How The SECURE Act Is Changing Retirement Planning


We all have one of those people in our family or at the office; a person who, no matter the people around them or where they are, they make you cringe as much as they might make you smile. They don’t care who they disagree with. They don’t care if they are politically correct. I’m talking about the people who talk politics all the time. Well, Congress just gave these types of people a lot to talk about. In fact, Congress gave all of us a lot to talk about, particularly those approaching retirement.

On Friday, December 20, 2019, the SECURE Act was passed. SECURE stands for “Setting Every Community Up for Retirement Enhancement” and is intended to strengthen retirement security for people across the country. The bill has put into place several changes, and I’d say that for the most part, the changes are positives.

As with anything, there are some tradeoffs. I’d like to go over some of the bigger changes today and how they might affect your retirement plan. These law changes will impact those approaching retirement, those already in retirement, and those who inherit an IRA from a loved one.

Changes to Required Minimum Distributions (RMDs)

Previously, you were required to start taking a required minimum distribution, or RMD, the year you turned 70.5 years old. Anyone with an IRA or 401(k) was required to withdraw a certain percentage (based on age) of their account each year. Essentially, this was the government saying you have deferred paying taxes on these funds long enough, and they want the tax revenue. This was not always an ideal situation, as many people I work with did not need the money at that age. The SECURE Act has pushed the age when you start taking your RMD to 72 years old. According to a MarketWatch article, the 70.5 age was based on life expectancies in the early 1960s and had not been updated since.

It’s important to note that account owners who turned 70.5 before December 31, 2019, should ensure that they have taken their RMD or have plans to do so prior to the deadline of April 1, 2020. Anyone who has an IRA and who turned 70.5 on or after January 1, 2020 will not need to begin taking required minimum distributions until 2022.

Changes to Traditional IRA Contributions

Previously, there was a maximum age of 70.5 that you could contribute to your traditional IRA. The SECURE Act eliminates the maximum age completely for those with an earned income. In 2020, the maximum contributions to all of your IRA accounts (traditional and Roth) is $7,000 for those aged 50 years and older ($6,000 for those under 50 years old).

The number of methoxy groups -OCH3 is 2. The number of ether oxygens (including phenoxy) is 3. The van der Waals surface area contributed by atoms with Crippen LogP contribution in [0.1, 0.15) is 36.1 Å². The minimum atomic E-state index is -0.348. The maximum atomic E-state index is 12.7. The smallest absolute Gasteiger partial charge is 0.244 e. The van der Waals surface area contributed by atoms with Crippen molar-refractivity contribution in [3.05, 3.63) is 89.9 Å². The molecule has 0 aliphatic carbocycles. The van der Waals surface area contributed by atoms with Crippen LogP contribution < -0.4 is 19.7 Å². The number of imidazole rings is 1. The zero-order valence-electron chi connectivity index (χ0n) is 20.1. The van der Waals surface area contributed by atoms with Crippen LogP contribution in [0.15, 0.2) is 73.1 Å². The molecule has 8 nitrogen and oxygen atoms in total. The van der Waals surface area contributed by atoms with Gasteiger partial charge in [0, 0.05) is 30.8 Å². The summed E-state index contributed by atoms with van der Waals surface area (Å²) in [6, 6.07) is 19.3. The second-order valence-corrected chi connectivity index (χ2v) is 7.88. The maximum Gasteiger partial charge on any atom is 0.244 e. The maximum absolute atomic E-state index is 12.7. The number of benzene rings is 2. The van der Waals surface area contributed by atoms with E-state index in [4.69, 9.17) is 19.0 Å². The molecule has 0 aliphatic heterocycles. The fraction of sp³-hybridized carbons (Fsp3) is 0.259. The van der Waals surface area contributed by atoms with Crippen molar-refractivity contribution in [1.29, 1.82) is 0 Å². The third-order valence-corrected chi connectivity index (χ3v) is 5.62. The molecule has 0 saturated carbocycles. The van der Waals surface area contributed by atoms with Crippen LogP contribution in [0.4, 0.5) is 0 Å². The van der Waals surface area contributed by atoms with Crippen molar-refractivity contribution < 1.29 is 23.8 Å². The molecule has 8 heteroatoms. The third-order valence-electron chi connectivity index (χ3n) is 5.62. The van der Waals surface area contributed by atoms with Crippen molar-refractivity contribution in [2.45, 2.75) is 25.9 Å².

Changes to Inherited IRAs or Stretch IRAs

Previously, anyone who inherited an IRA could stretch the IRA required minimum distributions out over their expected lifetime. This helped to potentially expand the tax liability out over several years or decades. With the exception of beneficiaries who inherit an IRA from a husband or wife, this benefit has been revised from lifetime to 10 years. This is one of the tradeoffs for all the positives in the law.

Beneficiaries of an inherited IRA will be required to withdraw all assets of that IRA within 10 years. Since regular required minimum distributions will no longer be required, but all assets must be out in 10 years, it will be important to talk to a tax professional when making the decision of when to withdraw the funds. If you have inherited an IRA from someone other than a spouse and you are still working, particularly if you are in your prime earning years, withdrawing this money will have tax implications that you want to be prepared for.

Again, note that spouses who inherit an IRA from a husband or wife will still be able to stretch the distributions out over their lifetime. The law also provides exceptions for minor children, disabled individuals, and people less than 10 years younger than the decedent. I’d recommend that if you have an estate plan in place, you review your plans with your estate planner to see if the SECURE Act necessitates any changes.

It’s important to note that these changes do not affect existing inherited IRA accounts. This only applies to accounts inherited in 2020 or later.

Your Next Steps

I see this law impacting two areas significantly, estate planning and retirement planning. Those of you who thought you had an estate plan in place need to meet with a professional to see how this law has impacted it. If you don’t have an estate plan in place, you should meet with a professional to put one in place.

The SECURE Act will affect how you plan for retirement, and a visit to your trusted financial professional to review your plan and how these changes affect it is highly recommended. Many parts of the SECURE Act go into effect this year, so you’ll want to prioritize visiting your estate and retirement planning professionals right away. If you do, the next time you’re at a social gathering and this new law comes up, you’ll know it fulfilled its purpose for you, and you can feel more confident in your retirement because of it.

Registered Representative offering securities through Cetera Advisor Networks LLC, member FINRA/SIPC. Cetera is under separate ownership from any other named entity.

Jason LaBarge, Managing Partner at Premier Planning Group
115 West Street, Suite 400 Annapolis, MD 21401  443-837-2520

Compliance Notes:

The 70.5 age was based on life expectancies in the early 1960s, the House said, and had not been updated since. -


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